So, at Maryland Sheep and Wool, I bought this fleece!
Her name is Irmalinda. My goal, over the summer, is to prepare either half or all of these fleece (I haven't decided quite yet - I need to get a scale and check a few things) by taking it from raw Irmalinda with tags and all to pretty dyed and spun yarn. In preparation for that, I split the fleece up into bags of from 4 to 6 ounces of fiber, and then I took one of those that had a fairly nice section of the fleece and did the whole process with just that section. First, I soaked it for 24 hours with a bunch of dish soap to get the gunk out.
That's a LOT of dirt! I used the water for my plants. :) Next step after that was to let it dry, and then I used hand combs to comb it out.
It takes about 10 minutes to comb about a half ounce of fiber. I'm left with this:
Two little mini balls, and then up top, a bunch of little ends and kinky bits and pieces that aren't adequate. This was my first mini-balls - this one I spun just to see how it would go.
I also taught myself to Navajo ply with this, which was easier than I thought, except I don't QUITE have the hang of it and keep overspinning it. Anyway. ;) I prepared the rest of the fiber, and then with five of the mini-balls that I had, I decided to make my first attempt at dyeing the yarn! Towards that end, I improvised a scale because it's 1 ounce of Kool Aid to 1 ounce of fiber, but my scale isn't working (I'm trying new batteries and if that doesn't work, I'll buy a new one).
Since I knew the weight of each Kool Aid packet, I used a simple balance scale to measure out Kool Aid equal to the weight of the fiber! (though that's uncombed fiber, not one of my mini-balls). I then prepared it all in a pot! To keep the fiber from getting all tangled with itself, I put a jar in the middle, and decided to use that jar for dyeing, too!
In the jar, I put one packet of Tropical Punch; in the main pot, I put 3 lemonades, 1 orange, and 1 cherry. However, as it turns out, the lemonade is WAY too light, so the yellow virtually doesn't show at all. The orange and the cherry took pretty well, though, and the Tropical Punch went excellently.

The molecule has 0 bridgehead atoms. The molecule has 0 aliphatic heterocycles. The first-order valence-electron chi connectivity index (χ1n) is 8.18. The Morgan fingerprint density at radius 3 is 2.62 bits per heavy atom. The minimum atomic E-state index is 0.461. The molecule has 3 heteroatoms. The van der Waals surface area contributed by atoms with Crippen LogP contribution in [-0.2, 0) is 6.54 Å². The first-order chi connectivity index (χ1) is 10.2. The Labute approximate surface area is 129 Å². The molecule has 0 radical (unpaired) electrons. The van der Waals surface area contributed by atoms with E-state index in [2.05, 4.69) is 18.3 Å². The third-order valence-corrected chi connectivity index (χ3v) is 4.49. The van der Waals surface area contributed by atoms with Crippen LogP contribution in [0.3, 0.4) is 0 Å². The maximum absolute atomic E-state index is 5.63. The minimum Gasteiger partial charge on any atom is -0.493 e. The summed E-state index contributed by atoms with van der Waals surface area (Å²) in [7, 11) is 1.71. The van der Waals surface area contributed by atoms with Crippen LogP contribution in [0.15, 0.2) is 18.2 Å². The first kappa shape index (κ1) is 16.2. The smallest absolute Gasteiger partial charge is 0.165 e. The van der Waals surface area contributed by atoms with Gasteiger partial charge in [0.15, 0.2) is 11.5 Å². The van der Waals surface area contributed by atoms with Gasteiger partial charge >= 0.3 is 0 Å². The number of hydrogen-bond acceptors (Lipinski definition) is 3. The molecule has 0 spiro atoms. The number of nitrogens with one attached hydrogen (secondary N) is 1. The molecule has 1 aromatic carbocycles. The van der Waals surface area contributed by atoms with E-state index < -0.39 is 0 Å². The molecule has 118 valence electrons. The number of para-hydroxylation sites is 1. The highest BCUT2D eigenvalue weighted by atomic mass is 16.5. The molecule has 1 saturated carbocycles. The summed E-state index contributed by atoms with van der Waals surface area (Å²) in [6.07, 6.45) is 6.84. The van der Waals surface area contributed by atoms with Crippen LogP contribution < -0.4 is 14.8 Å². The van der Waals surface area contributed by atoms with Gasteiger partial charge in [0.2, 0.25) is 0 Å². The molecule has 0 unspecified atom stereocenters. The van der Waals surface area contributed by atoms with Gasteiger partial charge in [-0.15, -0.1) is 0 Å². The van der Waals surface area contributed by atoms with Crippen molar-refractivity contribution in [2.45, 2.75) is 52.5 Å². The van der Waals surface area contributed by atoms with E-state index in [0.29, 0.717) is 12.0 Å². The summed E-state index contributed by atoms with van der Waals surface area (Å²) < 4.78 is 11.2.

This is the "top" and the "bottom" of the four balls I put in the main pot. In total, I ended up with...
Because of the way I layered everything, the mini-balls went from lightest (top) to darkest (bottom); and then here was my pure red/orange tropical punch ball. I decided to spin them all together and go with the color gradient! Then, I tried Navajo plying again. It didn't go particularly better than the first time, but practice makes perfect, right?
66 yards of three ply right around lace weight. Oops, too thin!
Want to try dyeing? Here's what I've figured out:
1. Use more dye than you think you need. Seriously. The rule of thumb is 1 ounce of Kool Aid to 1 ounce of fiber, but I think a little more might be better (if you want the colors saturated, anyway).
2. For Kool Aid, you don't need to add vinegar, and as far as I can tell the amount of WATER in the pot doesn't matter, it's the amount of fiber compared to the amount of dye.
3. The candy thermometer was invaluable. I'd never have been able to figure out the right temp with out it. For wool, the goal is right around 170 degrees.
4. It took about 45 minutes of soaking at the temperature to soak up all the Kool Aid dye.
5. The color didn't run at all, and I was lazy and didn't rinse it. This seems to be okay, except that my yarn REALLY smells like Kool Aid.
To top things off, yesterday I tried using Wilton's Gel Dyes instead (it just takes so damn much Kool Aid!). I'm still waiting for it to dry, so I'm not sure yet if I accidentally felted the fiber I was using (this time using fiber I bought not fiber I prepared). I'll write up more about this some other time - maybe next week.
Want to read more amazing? You should go to Wisdom Begins in Wonder and Tami's Amis and other Creations!